“There are only two hard things in computer science: cache invalidation, naming things and off-by-one errors” – Phil Karlton
I’ve had several goes at coming up with a naming convention for CSS classes to be applied to buttons and message boxes in applications and I’ve never been completely satisfied with my solutions.
Typically I have four styles:
- Green* – to indicate success, addition or a positive outcome
- Red* – to indicate failure, deletion or a negative outcome
- Blue – for help dialogs, additional information or ‘other’ actions
- Grey – disabled, inactive, unavailable, subtle hints
I split my CSS to have a button class which provides the default look and feel of all buttons (size, shape, font etc) and then have a series of classes which colour the buttons appropriately. The same would apply to message dialogs. This is exactly how the Twitter Bootstrap library works. But what names should we give to these classes?
Thing’s I’ve tried for buttons:
[ .add, .remove, .filter, .disabled ]
This set evolved as I developed an admin UI. I need buttons to add new items, remove items and filter the list. Everything seemed great until I added an extra page that needed a green button to confirm an action and I had to use a the .add class. That seemed wrong. So on the next project I evolved.
[ .green, .red, .blue, .grey ]
This set works great. You never have a conflict of meaning, you want a green button, you ask for a green button. There’s no mental overhead of remembering what name you gave the class. It’s fantastic. Except it isn’t. Every time I used a .green class I could hear @sheerman shouting at me for being un-semantic. I could also picture a future where ‘other’ actions buttons might not be blue anymore, but they’d be stuck with the .blue class. This wasn’t the answer.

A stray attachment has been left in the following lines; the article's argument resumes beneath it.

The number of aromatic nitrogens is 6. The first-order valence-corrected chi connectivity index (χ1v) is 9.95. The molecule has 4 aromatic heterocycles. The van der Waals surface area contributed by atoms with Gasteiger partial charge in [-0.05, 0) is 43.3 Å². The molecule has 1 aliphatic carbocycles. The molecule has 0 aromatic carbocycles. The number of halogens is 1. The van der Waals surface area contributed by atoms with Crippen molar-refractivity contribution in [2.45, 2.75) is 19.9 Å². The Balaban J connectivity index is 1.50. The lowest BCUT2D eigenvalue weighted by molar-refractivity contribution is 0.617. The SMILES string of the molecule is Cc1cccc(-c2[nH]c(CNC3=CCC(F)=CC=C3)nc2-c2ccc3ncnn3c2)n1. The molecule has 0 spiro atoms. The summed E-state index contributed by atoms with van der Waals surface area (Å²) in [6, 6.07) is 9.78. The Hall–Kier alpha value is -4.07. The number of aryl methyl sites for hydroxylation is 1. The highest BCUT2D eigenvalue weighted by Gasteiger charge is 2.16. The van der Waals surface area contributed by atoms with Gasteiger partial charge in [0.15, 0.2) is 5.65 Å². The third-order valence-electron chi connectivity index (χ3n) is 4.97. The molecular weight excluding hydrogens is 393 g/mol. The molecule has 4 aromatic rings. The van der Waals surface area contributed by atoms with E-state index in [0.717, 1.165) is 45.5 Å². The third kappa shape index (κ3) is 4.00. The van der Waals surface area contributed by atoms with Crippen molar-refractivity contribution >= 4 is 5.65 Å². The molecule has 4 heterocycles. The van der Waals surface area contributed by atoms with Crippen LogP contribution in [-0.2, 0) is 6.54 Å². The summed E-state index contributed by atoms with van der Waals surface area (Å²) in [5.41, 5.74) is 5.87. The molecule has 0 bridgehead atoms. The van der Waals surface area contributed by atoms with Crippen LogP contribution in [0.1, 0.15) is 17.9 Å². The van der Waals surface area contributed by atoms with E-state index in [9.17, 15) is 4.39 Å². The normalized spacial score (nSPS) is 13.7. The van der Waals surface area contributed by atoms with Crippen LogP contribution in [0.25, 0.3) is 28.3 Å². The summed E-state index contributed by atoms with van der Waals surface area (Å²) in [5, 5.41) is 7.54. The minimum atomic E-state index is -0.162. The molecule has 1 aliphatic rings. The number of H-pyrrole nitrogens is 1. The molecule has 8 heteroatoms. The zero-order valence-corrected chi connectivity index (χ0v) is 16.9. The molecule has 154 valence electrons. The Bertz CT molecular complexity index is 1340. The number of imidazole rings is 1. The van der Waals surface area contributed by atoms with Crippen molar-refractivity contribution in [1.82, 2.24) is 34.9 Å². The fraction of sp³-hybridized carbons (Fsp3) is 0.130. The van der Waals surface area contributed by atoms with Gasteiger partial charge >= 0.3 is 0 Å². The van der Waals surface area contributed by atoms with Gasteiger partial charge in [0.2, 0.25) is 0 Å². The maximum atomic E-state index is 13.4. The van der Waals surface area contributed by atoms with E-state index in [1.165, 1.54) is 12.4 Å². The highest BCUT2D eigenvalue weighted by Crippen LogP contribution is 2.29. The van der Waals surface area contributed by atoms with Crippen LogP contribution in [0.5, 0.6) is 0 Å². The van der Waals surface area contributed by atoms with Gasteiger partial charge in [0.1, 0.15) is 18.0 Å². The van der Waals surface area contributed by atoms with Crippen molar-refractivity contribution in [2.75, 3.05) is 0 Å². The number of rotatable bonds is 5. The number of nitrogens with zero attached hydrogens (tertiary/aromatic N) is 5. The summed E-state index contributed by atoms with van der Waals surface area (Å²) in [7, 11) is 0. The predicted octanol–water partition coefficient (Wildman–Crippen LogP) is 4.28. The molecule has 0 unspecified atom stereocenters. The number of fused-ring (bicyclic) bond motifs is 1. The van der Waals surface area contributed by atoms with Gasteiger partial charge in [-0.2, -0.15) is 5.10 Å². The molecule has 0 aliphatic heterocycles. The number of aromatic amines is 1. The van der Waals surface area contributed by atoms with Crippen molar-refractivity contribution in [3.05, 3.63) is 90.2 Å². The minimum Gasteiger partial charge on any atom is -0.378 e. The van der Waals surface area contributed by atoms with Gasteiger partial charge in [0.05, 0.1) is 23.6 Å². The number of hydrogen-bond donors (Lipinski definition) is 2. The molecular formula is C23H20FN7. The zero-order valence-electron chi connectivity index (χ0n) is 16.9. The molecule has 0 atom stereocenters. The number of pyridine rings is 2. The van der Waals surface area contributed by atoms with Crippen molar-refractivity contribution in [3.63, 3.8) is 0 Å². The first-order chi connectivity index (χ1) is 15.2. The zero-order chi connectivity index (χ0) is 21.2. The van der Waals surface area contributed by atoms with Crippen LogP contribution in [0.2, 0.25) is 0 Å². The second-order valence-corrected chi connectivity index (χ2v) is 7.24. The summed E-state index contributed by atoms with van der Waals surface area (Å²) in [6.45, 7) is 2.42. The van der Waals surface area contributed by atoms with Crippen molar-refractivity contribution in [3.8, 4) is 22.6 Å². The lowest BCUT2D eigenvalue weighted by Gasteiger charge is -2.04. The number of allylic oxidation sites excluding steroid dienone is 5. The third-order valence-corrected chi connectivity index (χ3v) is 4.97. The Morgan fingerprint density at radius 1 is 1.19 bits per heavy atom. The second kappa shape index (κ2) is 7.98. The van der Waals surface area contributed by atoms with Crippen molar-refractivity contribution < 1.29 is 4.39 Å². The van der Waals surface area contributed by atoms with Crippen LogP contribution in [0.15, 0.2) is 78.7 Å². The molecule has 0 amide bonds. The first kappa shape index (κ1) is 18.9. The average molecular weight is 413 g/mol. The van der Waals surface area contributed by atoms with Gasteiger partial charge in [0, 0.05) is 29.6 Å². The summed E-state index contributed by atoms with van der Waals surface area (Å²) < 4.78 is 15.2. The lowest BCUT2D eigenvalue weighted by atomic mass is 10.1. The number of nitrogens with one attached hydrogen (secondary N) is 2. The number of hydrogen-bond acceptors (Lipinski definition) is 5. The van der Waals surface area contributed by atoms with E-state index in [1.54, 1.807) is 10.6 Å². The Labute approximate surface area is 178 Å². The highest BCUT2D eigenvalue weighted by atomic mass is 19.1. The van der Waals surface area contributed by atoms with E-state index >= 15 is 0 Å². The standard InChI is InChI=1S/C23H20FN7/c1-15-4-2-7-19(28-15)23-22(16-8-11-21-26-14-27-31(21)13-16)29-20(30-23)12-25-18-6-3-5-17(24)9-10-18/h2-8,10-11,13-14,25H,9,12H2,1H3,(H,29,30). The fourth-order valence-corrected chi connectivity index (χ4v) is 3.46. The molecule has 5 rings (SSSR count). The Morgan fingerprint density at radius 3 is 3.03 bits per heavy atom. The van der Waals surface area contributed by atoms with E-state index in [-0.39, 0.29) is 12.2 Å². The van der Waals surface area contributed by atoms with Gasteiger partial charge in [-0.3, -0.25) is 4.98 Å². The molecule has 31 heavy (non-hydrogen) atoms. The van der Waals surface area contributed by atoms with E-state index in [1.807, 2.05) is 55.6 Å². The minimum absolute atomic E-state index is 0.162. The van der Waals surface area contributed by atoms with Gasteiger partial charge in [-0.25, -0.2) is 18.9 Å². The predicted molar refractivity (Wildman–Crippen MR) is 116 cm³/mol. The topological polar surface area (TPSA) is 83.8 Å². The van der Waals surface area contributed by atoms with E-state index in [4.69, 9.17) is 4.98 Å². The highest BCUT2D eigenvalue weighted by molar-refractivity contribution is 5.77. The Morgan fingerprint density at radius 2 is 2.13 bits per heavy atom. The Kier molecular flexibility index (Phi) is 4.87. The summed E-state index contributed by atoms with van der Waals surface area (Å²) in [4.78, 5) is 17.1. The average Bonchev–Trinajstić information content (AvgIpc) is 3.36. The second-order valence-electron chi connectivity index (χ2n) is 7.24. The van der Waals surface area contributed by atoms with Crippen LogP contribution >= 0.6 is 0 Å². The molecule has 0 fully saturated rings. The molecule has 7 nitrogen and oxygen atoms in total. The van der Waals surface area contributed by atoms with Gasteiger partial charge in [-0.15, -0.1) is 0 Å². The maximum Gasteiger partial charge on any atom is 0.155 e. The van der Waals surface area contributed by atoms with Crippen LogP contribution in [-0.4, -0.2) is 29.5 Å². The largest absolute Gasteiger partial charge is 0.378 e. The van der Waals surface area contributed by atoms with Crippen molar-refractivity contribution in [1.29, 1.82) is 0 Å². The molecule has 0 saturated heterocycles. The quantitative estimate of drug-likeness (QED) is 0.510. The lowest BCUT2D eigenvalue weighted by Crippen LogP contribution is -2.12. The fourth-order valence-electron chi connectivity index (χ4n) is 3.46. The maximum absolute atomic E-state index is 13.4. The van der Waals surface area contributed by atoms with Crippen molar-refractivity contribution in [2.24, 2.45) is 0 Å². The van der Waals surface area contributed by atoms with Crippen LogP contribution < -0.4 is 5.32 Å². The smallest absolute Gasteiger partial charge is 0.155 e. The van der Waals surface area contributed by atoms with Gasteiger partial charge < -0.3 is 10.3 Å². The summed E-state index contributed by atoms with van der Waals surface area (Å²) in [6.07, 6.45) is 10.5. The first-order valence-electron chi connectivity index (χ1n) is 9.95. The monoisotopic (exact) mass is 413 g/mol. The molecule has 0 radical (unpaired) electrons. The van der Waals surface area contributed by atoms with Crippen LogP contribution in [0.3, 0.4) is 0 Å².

[ .success, .danger, .primary, .info ]
We’ve recently been trialling Twitter Bootstrap for some admin area UIs. It’s great. However, it’s choice of naming is a little bizaare. Success and danger don’t match. Success and failure, fine. Safe and danger, also fine. But mixing meanings is just awkward. It did get me thinking though and has led to the new proposal.
The next attempt
[ .positive, .negative, .primary, .secondary ]
With the help of Paul Leader, I’ve put together this set. It builds on the Twitter nomenclature and tries to standardise into groups of adjectives with clear semantics.
Positive and negative reasonably well describe any action that would warrant a green or red button. They also work for success and failure dialogs, in which case the set could be extended to include .informative and .neutral.
My blue and grey buttons tend to be actions or navigation that don’t mutate data. I think that primary and secondary is a good way to think about such actions. For example, a Search button or a Next button in a process is a primary action whereas a Back button is secondary.
What do you think? Am I over-thinking this? Do you have a set of names you use and like? I’d love to hear your thoughts!
* Of course, relying on colour alone is not sufficient as colour blind users will be unable to distinguish states. Clear use of language as well as commonly recognisable icons are essential for a usable UI.